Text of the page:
WTF Community

Day 1352

1/ Trump and Melania tested positive for the coronavirus and have “mild symptoms” months after playing down the pandemic that has killed more than 205,000 Americans and sickened millions more. “Tonight, @FLOTUS and I tested positive for COVID-19,” Trump tweeted. “We will begin our quarantine and recovery process immediately. We will get through this TOGETHER!“ Trump, 74, was diagnosed hours after one of his closest advisers, Hope Hicks, tested positive. Hicks traveled with Trump on Air Force One and Marine One this week to the presidential debate in Cleveland on Tuesday and to a campaign rally in Minnesota on Wednesday. She tested positive Thursday morning. After the White House learned of Hicks’ symptoms, Trump flew to New Jersey for a fundraiser anyway, delivered a speech, and was in close contact with dozens of other people, including campaign supporters at a roundtable event. At a political dinner Thursday night, Trump told guests that “the end of the pandemic is in sight.” While he did not appear ill, he did not speak to reporters when he returned to the White House. The president’s physician, meanwhile, said Trump was “well.” Hicks is showing symptoms. Three days ago, at the presidential debate, Trump mocked Biden for wearing a mask every time he appears in public. “I put a mask on when I think I need it,” Trump said. “Every time you see him, he’s got a mask. He could be speaking 200 feet away from it. And he shows up with the biggest mask I’ve ever seen.” The Trump campaign announced that all of Trump’s planned events are being postponed or going virtual. Trump also canceled his plans to travel to a rally in Florida. There are 32 days before the election on Nov. 3. (Washington Post / New York Times / Bloomberg / Washington Post / NBC News / CNN / Wall Street Journal / The Guardian / Politico / ABC News / NPR / CNBC / New Yorker / NPR / CNBC / BuzzFeed News / HuffPost / Los Angeles Times / Politico / Daily Beast)

This is a companion discussion topic for the original entry at

Revised entry…from Bloomberg Jennifer Jacobs

Senior aides on Thursday discussed scenarios for how to handle both governing and campaigning if Trump tested positive, according to people familiar with the situation. Other White House aides learned the news of Trump’s illness when they awoke Friday morning.

Only a very small circle of people knew that Hicks had tested positive, and senior staff hoped to keep that information private, two of the people said.

“Wishing President @realDonaldTrump and @FLOTUS Melania Trump a speedy recovery,” Treasury Secretary Steven Mnuchin tweeted early Friday.

Some of Trump’s closest aides said they sensed on Wednesday that Trump was feeling poorly but they chalked it up to fatigue from an intense campaign schedule.

The president seemed exhausted, one person familiar with the situation said.

If Trump were to become incapacitated, the 25th Amendment that allows for the vice president to take over would apply. But for now, the president is able to rest and work in the White House residence, people familiar with the matter said.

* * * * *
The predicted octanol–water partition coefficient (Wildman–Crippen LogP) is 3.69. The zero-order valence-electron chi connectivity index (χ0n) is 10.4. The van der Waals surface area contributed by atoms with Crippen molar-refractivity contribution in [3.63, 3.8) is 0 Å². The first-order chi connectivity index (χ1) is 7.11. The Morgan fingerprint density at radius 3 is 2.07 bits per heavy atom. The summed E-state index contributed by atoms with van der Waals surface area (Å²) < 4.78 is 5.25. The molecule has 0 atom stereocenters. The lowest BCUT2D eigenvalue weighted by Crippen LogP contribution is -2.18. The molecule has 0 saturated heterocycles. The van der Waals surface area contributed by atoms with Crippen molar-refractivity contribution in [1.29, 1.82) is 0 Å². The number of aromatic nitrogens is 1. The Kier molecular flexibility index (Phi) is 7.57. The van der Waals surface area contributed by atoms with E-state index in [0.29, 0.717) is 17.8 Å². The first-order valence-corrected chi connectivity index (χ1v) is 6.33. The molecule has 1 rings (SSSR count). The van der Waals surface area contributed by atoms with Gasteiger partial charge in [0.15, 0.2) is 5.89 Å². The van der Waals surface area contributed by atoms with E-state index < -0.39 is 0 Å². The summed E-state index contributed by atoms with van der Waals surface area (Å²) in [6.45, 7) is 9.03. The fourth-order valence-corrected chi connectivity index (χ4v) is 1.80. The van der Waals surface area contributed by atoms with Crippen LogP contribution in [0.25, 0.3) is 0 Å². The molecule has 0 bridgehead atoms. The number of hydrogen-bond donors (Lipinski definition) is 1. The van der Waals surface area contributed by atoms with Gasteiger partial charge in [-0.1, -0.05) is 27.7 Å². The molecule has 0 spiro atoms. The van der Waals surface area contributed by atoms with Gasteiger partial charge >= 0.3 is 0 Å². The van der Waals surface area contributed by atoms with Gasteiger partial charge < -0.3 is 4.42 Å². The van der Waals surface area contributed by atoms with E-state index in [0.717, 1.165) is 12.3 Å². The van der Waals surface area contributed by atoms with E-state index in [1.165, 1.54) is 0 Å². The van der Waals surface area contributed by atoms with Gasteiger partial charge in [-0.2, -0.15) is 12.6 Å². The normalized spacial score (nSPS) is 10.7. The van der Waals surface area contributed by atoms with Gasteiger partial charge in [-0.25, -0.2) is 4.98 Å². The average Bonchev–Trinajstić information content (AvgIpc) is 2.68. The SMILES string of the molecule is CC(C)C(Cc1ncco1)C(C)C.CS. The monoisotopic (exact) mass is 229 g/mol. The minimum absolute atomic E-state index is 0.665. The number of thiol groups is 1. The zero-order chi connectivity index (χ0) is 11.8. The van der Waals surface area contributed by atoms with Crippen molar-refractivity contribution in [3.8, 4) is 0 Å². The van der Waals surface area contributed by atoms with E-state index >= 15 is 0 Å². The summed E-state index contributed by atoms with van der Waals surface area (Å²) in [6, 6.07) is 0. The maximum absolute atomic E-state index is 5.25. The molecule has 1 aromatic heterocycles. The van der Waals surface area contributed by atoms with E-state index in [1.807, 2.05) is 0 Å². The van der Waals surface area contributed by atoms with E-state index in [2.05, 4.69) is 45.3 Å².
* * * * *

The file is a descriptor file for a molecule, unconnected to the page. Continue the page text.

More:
I’m not sure I’d take a number of his tweets without a heaping tablespoon of salt.

1 Like

MSNBC reporting

and all those who Hope Hicks came in contact with


Ok…Biden is Negative for Covid. :clap: :clap: :clap:

Well done.

Joseph R. Biden Jr. and his wife, Jill, have tested negative for the coronavirus, he announced Friday, just hours after President Trump revealed that he had tested positive.

“I’m happy to report that Jill and I have tested negative for COVID,” Mr. Biden wrote on Twitter. “Thank you to everyone for your messages of concern. I hope this serves as a reminder: wear a mask, keep social distance, and wash your hands.”

Earlier Friday, Mr. Biden wrote on Twitter that he and his wife “send our thoughts to President Trump and First Lady Melania Trump for a swift recovery.”

“We will continue to pray for the health and safety of the president and his family,” he added.


From Politico Playbook - updates on condition of President today and yesterday. And how the campaign may be taking it.

NYT’S MAGGIE HABERMAN on TRUMP: “President Trump is showing symptoms of the novel coronavirus, but mild ones, according to two people familiar with his condition. The president has had what one person described as cold-like symptoms. At a fund-raiser he attended at his golf club at Bedminster, N.J., on Thursday, where one attendee said the president came in contact with about 100 people, he seemed lethargic.

“A person briefed on the matter said that Mr. Trump fell asleep at one point on Air Force One on the way back from a rally in Minnesota on Wednesday night. A White House official said that as of Thursday night, the president’s treatment plan was still being discussed. So was a possible national address or a videotaped statement from the president to demonstrate that he was functioning and that the government is uninterrupted.”

THE PRESIDENT has canceled his travel for this evening, according to W.H. pooler Thomas Howell of the Washington Times